Monday, May 16, 2016

Editorial: Riding bicycles across bridges designed for cars is both scary and thrilling

At the start of this National Bike Month, my wife and I participated in the American Diabetes Association's Tour de Cure Ship to Shore cycling event in the city of Long Beach. Kicking things off in the shadow of the Queen Mary, the longest route takes a circuitous path around the local area and totals up somewhere around 100 miles. As this was our first time doing the event, and the first charity event that my wife has ever ridden, we opted for a much more manageable 11 mile route. The important thing is that the route allowed us the opportunity to cross the Gerald Desmond and Vincent Thomas bridges. Ever since I had learned last year that there was a chance to do such a preposterous sounding thing, I knew I had to make it happen, even if just once. Of course, experiencing this also got me thinking about just how different, yet still the same our needs are with different modes of transportation.

Given that these two bridges are tasked with spanning the waters that serve one of America's busiest ports, you would think that the length and the grades would be the biggest challenges to a person on a bicycle. The Gerald Desmond bridge, which is the smaller of the two, proved surprisingly easy to cross even at only a moderate cadence and without dropping into the smaller chain ring. In fact, there were people who made it across this bridge riding beach cruisers, fat bikes, even a Dahon folding bicycle. Sure there were varying degrees of effort put in, but nobody seemed to be all that daunted by the task. The Vincent Thomas was a much longer and notably steeper ride, but even then, the majority of people were able to stick it in a granny gear and spin their way across.

Now normally, I drive our car or ride my motorcycle across these bridges, so I hardly give it a second thought from a cyclists perspective since bicycles are not permitted to travel this road, since it is designated as being part of a freeway. However, on this rare occasion, I got to experience for myself the vast difference in thinking that goes into designing a bridge solely for a single class of users versus one that might be multimodal. With no walkways to speak of and a surprisingly grippy road surface, it is clear that this road is not intended for any form of pedestrian traffic. Probably the single most intimidating aspect of the bridges were the expansion joints. Since Southern California is well known for its earthquakes, all major roads are built with extra attention paid to allowing the road to expand and sway. While these structural elements are common in areas that see temperature extremes, in California, they are over engineered to ensure that a bridge as large as the Vincent Thomas is easily able to withstand a little sway.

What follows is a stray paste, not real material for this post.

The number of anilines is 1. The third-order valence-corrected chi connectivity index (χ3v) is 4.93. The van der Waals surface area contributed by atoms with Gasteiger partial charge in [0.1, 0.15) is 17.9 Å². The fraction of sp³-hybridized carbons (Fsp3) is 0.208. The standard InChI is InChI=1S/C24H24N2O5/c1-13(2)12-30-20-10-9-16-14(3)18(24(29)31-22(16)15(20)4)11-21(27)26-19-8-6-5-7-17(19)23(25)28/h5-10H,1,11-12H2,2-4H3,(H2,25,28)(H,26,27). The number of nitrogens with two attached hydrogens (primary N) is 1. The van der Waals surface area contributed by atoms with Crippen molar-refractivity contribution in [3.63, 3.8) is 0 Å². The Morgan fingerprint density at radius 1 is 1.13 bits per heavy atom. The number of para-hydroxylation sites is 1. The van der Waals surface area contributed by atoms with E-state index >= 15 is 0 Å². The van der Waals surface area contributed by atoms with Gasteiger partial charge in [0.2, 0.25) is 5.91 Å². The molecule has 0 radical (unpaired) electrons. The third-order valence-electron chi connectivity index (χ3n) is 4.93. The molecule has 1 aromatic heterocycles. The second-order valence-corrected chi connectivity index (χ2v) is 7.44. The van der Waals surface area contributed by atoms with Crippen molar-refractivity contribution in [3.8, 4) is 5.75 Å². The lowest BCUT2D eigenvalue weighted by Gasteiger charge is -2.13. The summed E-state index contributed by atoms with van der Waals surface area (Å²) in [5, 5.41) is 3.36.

Again, in a car, these expansion joints present little to no hindrance to the journey since car tires easily cross over them without issue. However, on a super skinny bicycle tire such as those on the road bikes that most riders were using, catching the joint at the wrong angle has the potential to send a rider flying off the bike. Unfortunately, precisely that scenario has happened before, resulting in the unfortunate demise of the cyclist. Luckily, for the event, we did not have to worry about that as traffic was prohibited from traveling the bridges in the westbound direction and all of the expansion joints had a section covered with a large piece of 4x8 plywood and some carpet. That allows the bike tires to roll easily across without issue.

Cresting over the apex of the bridges, rolling down the grade saw some riders cruising up to as much as 30 mph. It might not seem like that much speed, but keep in mind that this is mostly people wearing little more than a thin layer of polyester and riding on tires barely wider than an adult's finger. Traveling that fast when so exposed to the elements is insanely fun, but can definitely be frightening for someone who is not used to such speeds, especially on a single track vehicle.

Of course, the remainder of the ride was rather unspectacular by comparison since riding through the Port of Los Angeles and even the boat ride back to the Queen Mary paled in comparison to riding across a major landmark such as the bridge made famous by the movie Gone in 60 Seconds. Both the original and the later remake featured the Vincent Thomas bridge quite prominently and it was the scene of one of the major stunts. Using this as a way to kick off our own National Bike Month was certainly a fantastic opportunity that we could not miss.

As the Gerald Desmond Bridge is being replaced with a new one that will include new cycling infrastructure to connect Downtown Long Beach and the Port of Long Beach, it becomes increasingly evident that the lack of a means of accessing San Pedro from Terminal Island is a glaring hole in the patchwork that makes up the local biking network. Connecting Downtown Long Beach via the Port of Long Beach and Port of Los Angeles with the path that runs along the ocean in the Palos Verdes Peninsula and on through the Beach Cities all the way through Santa Monica would be a tremendous win for recreational cycling infrastructure in Southern California. And connecting both ports would be a huge win for commuters who would now have an alternative to risking the dangerous conditions if they wish to bike.

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